The Washington PostDemocracy Dies in Darkness

This is what Eid is like in one of Afghanistan’s most dangerous provinces

A patient with a bullet wound to his femur is visited by friends and relatives on Eid. (Holly Pickett for The Washington Post)

LASHKAR GAH, Afghanistan — A baby — naked, with red-hennaed feet and round eyes lined with kohl — screamed in anguish as emergency doctors in this area’s hospital for war victims stitched up a finger-size gash on the side of her tiny head. In a ward down the hall, a young woman had just been brought to the intensive care unit from the district of Sangin. A stray bullet from fighting between Taliban gunmen and Afghan forces struck her while she was sleeping; she bled for eight hours before it was safe to leave for the hospital.

Monday is the first day of the Muslim festival of Eid al-Fitr, a three-day holiday marking the end of Ramadan, a holy month of fasting, and Afghanistan’s Helmand province is spared no break from the war. At the Surgical Center for Civilian War Victims in the provincial capital, Lashkar Gah — which is run by the international nonprofit Emergency — the casualties from the ongoing conflict in the country continued to stream in.

Friends and relatives — who would otherwise be distributing sweets and entertaining guests to observe the holiday — came here instead to visit loved ones. Some of them were unconscious, reeling from injuries even those with access to state-of-the-art health care might not survive. Others were awake but wincing in pain. Their family members pleaded with us — foreign journalists they mistook for trained doctors — to discharge the patients so they could go home.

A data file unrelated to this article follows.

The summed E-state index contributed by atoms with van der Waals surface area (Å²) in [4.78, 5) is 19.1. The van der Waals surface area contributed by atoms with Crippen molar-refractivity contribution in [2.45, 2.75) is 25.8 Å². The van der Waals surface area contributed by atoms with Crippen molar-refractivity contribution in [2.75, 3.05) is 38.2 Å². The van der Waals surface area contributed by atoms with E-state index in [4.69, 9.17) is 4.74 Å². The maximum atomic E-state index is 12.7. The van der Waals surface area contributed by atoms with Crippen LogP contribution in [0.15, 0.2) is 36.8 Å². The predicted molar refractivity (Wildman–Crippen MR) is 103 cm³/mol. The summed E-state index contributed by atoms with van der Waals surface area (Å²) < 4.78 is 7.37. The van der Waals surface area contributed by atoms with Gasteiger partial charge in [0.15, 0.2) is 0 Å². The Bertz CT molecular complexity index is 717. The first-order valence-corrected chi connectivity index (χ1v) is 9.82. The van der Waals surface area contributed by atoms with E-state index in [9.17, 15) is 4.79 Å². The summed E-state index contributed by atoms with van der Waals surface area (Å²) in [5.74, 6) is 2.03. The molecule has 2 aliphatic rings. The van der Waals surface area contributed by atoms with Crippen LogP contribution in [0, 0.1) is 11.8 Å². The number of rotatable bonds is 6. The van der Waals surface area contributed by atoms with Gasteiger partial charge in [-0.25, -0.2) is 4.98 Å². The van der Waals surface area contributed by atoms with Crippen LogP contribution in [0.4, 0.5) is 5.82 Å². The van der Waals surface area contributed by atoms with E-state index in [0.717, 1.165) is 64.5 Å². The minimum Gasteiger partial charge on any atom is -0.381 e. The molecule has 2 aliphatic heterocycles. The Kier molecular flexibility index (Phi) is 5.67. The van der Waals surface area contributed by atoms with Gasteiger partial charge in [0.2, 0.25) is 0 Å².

The battle between Taliban fighters and Afghan forces has been raging in Helmand, a vast province in the south known for churning out much of the world’s opium supply, after international troops withdrew from the area and ceded security control to the Afghan government. The insurgency dedicated hundreds of fighters to a brutal offensive it launched against Afghan forces in Sangin district in June — one that keeps the surgical center’s roughly 100 beds consistently filled.

But as a health-care provider, Emergency is neutral and treats civilians and combatants on both sides. On Monday, members of the Afghan police force brought pound cake and energy drinks for a wounded colleague, Azal Karim, shot in the arm in the nearby hamlet of Marjah. In the next room, a crowd of men wearing black turbans and dark eyeliner — common in Afghanistan’s Pashtun south — gathered around a man injured by gunfire in Marjah. The circumstances under which he was wounded remained unclear.

“This is our Eid,” said Juma Gul, an Afghan medic in the emergency room. “We were just about to drink,” he said, eying a cluster of now-lukewarm cups of green tea. “But now this.”

Seven casualties — including the baby with the laceration on her head and four police officers injured in a firefight the night before — had arrived at the same time after lunch. Doctors could not identify the source of the child’s head wound, though her family members said there had been fighting between the Taliban and police close by.

Once doctors sutured the cut, her father dressed her in new clothes, as is the Eid tradition, and ferried her out to continue celebrations.

Across the room was one of the four police officers, Narim Gul, whose light shrapnel wounds meant he could also leave to enjoy the rest of the holiday with his family. “You will put them on Facebook?” Gul asked a photographer on assignment for The Post as she snapped pictures of his injuries. Then he smiled as a medic quickly wrapped his head in gauze and sent him on his way.